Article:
Young adults have been leaving Facebook in droves in recent years; the mass exodus is somewhat reminiscent to what led to the extinction of MySpace. But Facebook’s latest stock prices are going strong and with over 1-billion total users, a few million uses can’t be hurting the budget too badly. That still leaves the question of where are these young people 20-something year olds going off to?
Simple Is Better
MySpace learned the hard way that if there’s a shorter road to getting something done, people are going to take it. Young people got tired of learning HTML and going through extensive profile renovations every month just to manage their social media accounts. Although one could hardly argue that Facebook is “too complex,” there are now faster and more convenient ways to share information.
Two such examples are Instagram and Twitter; both have gained serious competitive traction against sites like Facebook, yet do essentially very similar things. Instagram is a photo-sharing app that lets users do two things: share and like photos. Applications like Instagram has taken the visual aspect of what made Facebook and MySpace so popular between friends and put it in a box by itself; 20-year old Facebook crowd has thus far responding kindly to this simplification.
Twitter on the other has taken the other route and focused their work attention on delivering the scrolling Facebook feed. The only difference between Facebook and Twitter is that Twitter is faster, less formal, and direct route to connecting with celebrities, news sources, and individual idols.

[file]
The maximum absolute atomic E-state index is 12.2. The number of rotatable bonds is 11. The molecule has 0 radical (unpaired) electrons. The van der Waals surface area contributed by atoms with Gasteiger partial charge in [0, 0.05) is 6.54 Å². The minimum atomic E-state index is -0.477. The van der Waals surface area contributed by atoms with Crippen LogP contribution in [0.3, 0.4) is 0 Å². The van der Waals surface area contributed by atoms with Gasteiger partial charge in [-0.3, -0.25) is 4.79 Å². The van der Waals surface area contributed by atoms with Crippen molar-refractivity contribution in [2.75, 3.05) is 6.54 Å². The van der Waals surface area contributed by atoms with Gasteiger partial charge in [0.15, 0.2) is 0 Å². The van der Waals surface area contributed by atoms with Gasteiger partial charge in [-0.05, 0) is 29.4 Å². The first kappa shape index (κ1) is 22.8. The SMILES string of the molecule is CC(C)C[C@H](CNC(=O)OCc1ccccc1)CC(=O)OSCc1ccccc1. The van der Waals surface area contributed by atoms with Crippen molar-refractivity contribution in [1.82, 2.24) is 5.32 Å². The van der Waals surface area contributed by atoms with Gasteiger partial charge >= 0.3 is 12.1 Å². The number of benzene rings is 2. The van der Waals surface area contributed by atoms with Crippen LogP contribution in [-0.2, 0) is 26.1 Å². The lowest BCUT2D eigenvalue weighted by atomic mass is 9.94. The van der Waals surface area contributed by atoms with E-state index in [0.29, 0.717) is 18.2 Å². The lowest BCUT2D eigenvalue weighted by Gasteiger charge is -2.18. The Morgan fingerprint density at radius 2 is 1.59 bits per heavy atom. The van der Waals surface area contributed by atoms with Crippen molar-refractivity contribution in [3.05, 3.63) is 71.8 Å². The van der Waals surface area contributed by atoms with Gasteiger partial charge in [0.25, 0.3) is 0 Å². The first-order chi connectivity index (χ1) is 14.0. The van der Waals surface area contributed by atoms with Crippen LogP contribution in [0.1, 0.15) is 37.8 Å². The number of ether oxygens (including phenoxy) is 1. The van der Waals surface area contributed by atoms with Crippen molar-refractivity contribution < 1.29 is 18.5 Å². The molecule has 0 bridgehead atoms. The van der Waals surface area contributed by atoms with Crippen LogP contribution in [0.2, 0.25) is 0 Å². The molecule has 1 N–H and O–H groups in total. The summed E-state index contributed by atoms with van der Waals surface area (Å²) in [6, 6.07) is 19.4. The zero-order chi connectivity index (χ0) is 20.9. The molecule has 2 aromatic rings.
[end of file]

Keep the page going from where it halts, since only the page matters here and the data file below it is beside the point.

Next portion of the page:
Is This The End Of Facebook?
This is probably not the end of Facebook as you know it-not yet at least. Facebook has made modest strides to incorporate some of the features original to Twitter, like hash tags, and make it easier for users to use their services.
It’s hard to say whether or not applications like Instagram and Twitter could ever have been so popular without the invention of the smart phone. Before the smart phone, if you wanted to switch between different services, you have to jump on a computer and navigate your web browser to an entirely different site. This is part of the reason that Facebook became popular as an all-in-one social hub. Now, there is an app for everything and all someone has to do is to jump back to the home screen and click on another service in a matter of seconds.
For now, 20-something year olds are doing what 20-somethings year olds do. They are trying out different services and experimenting with what they like and what they don’t. Always looking for the latest and greatest next thing while still remaining committed just enough to reap the advantage of their old service They are still around Facebook for the time being, but unless Facebook undergoes some changes to attract this wave of simplification, Instagram and Twitter could be the next big thing.